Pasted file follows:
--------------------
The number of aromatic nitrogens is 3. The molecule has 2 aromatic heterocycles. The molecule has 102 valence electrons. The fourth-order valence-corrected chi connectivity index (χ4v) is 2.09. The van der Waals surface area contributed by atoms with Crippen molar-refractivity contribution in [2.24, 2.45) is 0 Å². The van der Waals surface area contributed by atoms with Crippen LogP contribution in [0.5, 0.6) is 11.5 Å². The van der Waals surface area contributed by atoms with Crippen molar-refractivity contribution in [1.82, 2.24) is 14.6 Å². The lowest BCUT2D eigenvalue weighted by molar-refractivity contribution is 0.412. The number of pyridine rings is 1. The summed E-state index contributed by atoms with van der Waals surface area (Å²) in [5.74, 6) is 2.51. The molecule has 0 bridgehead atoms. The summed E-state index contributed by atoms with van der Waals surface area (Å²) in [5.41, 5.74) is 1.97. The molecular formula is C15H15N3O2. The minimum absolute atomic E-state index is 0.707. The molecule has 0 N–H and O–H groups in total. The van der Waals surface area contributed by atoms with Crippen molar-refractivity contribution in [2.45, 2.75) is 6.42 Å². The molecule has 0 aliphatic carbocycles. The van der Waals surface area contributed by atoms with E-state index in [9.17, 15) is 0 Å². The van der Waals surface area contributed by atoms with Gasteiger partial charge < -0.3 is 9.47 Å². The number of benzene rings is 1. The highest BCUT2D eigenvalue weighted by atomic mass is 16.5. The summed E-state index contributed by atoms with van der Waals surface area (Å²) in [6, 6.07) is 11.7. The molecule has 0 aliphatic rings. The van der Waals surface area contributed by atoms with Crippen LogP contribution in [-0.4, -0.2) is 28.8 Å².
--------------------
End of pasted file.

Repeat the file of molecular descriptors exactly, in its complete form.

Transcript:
The number of aromatic nitrogens is 3. The molecule has 2 aromatic heterocycles. The molecule has 102 valence electrons. The fourth-order valence-corrected chi connectivity index (χ4v) is 2.09. The van der Waals surface area contributed by atoms with Crippen molar-refractivity contribution in [2.24, 2.45) is 0 Å². The van der Waals surface area contributed by atoms with Crippen LogP contribution in [0.5, 0.6) is 11.5 Å². The van der Waals surface area contributed by atoms with Crippen molar-refractivity contribution in [1.82, 2.24) is 14.6 Å². The lowest BCUT2D eigenvalue weighted by molar-refractivity contribution is 0.412. The number of pyridine rings is 1. The summed E-state index contributed by atoms with van der Waals surface area (Å²) in [5.74, 6) is 2.51. The molecule has 0 bridgehead atoms. The summed E-state index contributed by atoms with van der Waals surface area (Å²) in [5.41, 5.74) is 1.97. The molecular formula is C15H15N3O2. The minimum absolute atomic E-state index is 0.707. The molecule has 0 N–H and O–H groups in total. The van der Waals surface area contributed by atoms with Crippen molar-refractivity contribution in [2.45, 2.75) is 6.42 Å². The molecule has 0 aliphatic carbocycles. The van der Waals surface area contributed by atoms with E-state index in [9.17, 15) is 0 Å². The van der Waals surface area contributed by atoms with Gasteiger partial charge < -0.3 is 9.47 Å². The number of benzene rings is 1. The highest BCUT2D eigenvalue weighted by atomic mass is 16.5. The summed E-state index contributed by atoms with van der Waals surface area (Å²) in [6, 6.07) is 11.7. The molecule has 0 aliphatic rings. The van der Waals surface area contributed by atoms with Crippen LogP contribution in [-0.4, -0.2) is 28.8 Å².